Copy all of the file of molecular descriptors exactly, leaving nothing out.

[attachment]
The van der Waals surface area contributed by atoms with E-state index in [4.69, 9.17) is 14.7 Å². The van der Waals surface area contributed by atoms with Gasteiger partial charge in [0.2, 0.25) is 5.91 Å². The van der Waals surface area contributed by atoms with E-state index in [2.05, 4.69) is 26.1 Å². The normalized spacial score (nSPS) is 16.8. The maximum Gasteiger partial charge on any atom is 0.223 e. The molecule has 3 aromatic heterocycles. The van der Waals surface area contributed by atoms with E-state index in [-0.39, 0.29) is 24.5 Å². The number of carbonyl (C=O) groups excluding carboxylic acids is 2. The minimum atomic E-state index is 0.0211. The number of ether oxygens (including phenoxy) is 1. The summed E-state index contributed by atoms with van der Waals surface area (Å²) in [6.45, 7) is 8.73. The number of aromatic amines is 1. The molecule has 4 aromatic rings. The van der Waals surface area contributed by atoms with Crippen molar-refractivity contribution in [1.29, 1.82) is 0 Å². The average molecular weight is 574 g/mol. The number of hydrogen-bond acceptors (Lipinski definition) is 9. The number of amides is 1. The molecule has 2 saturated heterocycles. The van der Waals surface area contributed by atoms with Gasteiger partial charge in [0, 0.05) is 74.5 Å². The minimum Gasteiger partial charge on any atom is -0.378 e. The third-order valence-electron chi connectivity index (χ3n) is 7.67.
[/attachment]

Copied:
The van der Waals surface area contributed by atoms with E-state index in [4.69, 9.17) is 14.7 Å². The van der Waals surface area contributed by atoms with Gasteiger partial charge in [0.2, 0.25) is 5.91 Å². The van der Waals surface area contributed by atoms with E-state index in [2.05, 4.69) is 26.1 Å². The normalized spacial score (nSPS) is 16.8. The maximum Gasteiger partial charge on any atom is 0.223 e. The molecule has 3 aromatic heterocycles. The van der Waals surface area contributed by atoms with E-state index in [-0.39, 0.29) is 24.5 Å². The number of carbonyl (C=O) groups excluding carboxylic acids is 2. The minimum atomic E-state index is 0.0211. The number of ether oxygens (including phenoxy) is 1. The summed E-state index contributed by atoms with van der Waals surface area (Å²) in [6.45, 7) is 8.73. The number of aromatic amines is 1. The molecule has 4 aromatic rings. The van der Waals surface area contributed by atoms with Crippen molar-refractivity contribution in [1.29, 1.82) is 0 Å². The average molecular weight is 574 g/mol. The number of hydrogen-bond acceptors (Lipinski definition) is 9. The number of amides is 1. The molecule has 2 saturated heterocycles. The van der Waals surface area contributed by atoms with Gasteiger partial charge in [0, 0.05) is 74.5 Å². The minimum Gasteiger partial charge on any atom is -0.378 e. The third-order valence-electron chi connectivity index (χ3n) is 7.67.